- Noise-induced hearing loss from excessive workplace noise is a major concern for those working in mining, with heavy machinery and in factories.
- Other means of exposure to loud sounds occur via recreational shooting, loud personal music players, concerts and clubs.
Noise is loud enough to damage your hearing if you have to raise your voice to talk to others, others’ voices sound muffled, you have ringing in your ears.
Your employer or Workplace Health and Safety Officer are obliged to make changes to reduce your exposure to loud noise by switching to quieter equipment if needed, making sure you are not exposed to loud noise for prolonged periods as well as providing adequate hearing protection based on the amount of noise you are exposed to.
Today there are no excuses for not wearing hearing protection when exposed to noise. You can buy hearing protection from almost anywhere. However, we recommend consulting with your Audiologist first.
Hearing protection has evolved over the years. The options are endless and include custom earplugs, earmuffs and semi-insert earplugs that will help prevent hearing loss.
- Earplugs: Custom-made by your Audiologist, earplugs are moulded to fit your ears perfectly. They offer great comfort and noise attenuation.
- Earmuffs: Offering less protection than earplugs, they only sit over your ears and not directly in the canal. The warm environments can be an issue, as moisture tends to build up inside the muffs. In combination with protective glasses, earmuffs may create a less than perfect seal from noise.
- Semi-insert earplugs: Disposable foam plugs are designed to be compressed and then inserted into the ear canal, where they expand and seal against noise.
4. Keep your ears dry
If you’re an avid swimmer or beach bum, you might unknowingly be putting your ears at risk. When water gets trapped in your ear canal, it turns into the perfect spot for bacteria to grow. Excess moisture allows bacteria to inhibit and spread infection inside the ear canal. As a result, your ears may feel itchy or even painful.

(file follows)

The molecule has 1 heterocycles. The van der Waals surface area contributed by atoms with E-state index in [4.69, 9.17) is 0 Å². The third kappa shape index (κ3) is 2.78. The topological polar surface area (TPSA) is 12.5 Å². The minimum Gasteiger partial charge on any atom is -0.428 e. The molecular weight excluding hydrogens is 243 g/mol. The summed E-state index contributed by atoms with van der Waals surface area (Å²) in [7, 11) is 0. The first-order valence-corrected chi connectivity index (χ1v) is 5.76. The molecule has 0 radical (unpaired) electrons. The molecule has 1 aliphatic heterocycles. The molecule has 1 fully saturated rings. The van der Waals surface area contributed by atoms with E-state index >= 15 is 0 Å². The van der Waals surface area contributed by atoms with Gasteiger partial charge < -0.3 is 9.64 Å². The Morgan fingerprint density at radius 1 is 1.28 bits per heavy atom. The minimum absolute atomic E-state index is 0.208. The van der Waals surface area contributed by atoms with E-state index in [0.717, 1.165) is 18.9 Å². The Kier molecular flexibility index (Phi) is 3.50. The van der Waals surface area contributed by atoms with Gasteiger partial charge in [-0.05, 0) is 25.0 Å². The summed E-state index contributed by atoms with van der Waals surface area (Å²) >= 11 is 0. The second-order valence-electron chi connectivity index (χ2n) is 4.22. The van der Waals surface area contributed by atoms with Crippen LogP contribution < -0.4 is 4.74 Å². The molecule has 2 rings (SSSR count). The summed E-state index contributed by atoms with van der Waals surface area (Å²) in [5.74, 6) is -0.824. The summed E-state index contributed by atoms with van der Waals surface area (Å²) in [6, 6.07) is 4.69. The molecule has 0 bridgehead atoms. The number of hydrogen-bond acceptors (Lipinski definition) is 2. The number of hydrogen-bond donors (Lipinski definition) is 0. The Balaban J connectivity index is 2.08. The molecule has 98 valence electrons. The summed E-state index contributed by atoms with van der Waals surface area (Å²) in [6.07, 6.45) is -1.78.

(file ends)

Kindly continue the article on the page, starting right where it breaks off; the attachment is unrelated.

The only way to protect yourself is to do your best to keep your ears dry. When you are swimming or showering, make sure you also dry your ears with a towel or tilt your head to the side and tug on your earlobe to gently coax the water out.
5. Get your hearing tested
If you have noticed a reduction in your hearing or other people have been telling you that you’re missing parts of conversations, it’s important you schedule an appointment with your nearest audiologist for appropriate assessment and care. If you have lost parts of your hearing, you can take actions to prevent further hearing loss.
There are various signs which may tell you might have a hearing loss.
- Continually turning the TV or radio volume up to hear better
- Often finding yourself asking conversations to be repeated
- Withdrawing and isolating to avoid listening to others
- Positioning a certain way to hear better
- Not hearing the phone or doorbell ring
The impact of hearing loss
Hearing loss is usually a slow progressive process, thus it can be difficult for you to immediately notice when something has changed. In comparison to visual deficits, many people do not pay the same amount of attention to their hearing health. We usually only notice differences in our hearing when significant damage has occurred.
Hearing loss can lead to a variety of issues including the limited ability to communicate and participate in social situations and deficits in speech clarity.
Did you know?
- Hearing loss can decrease the dynamic range of sound. Essentially, it means that the threshold of what is audible and what is uncomfortably loud is decreased. Someone with hearing problems will, therefore, more often experience sudden noise as too loud, whilst soft speech or sounds are muffled.
- A person with hearing loss may experience decreased frequency resolution, meaning they might have difficulty separating sounds of different frequencies from one another.
- Hearing loss may also decrease temporal resolution, where loud sounds can mask weaker sounds. A person with hearing loss may, therefore, be unable to perceive weaker sounds, if they occur immediately after loud consonants. This can affect speech intelligibility, especially when competing with background noise.
These proactive steps can be the key to preserving your hearing health for the long-term.
If you have any further questions, please contact your local hearing clinic to chat with a qualified Audiologist. Together, you will be able to find the best solution to protect your hearing and prevent future hearing loss.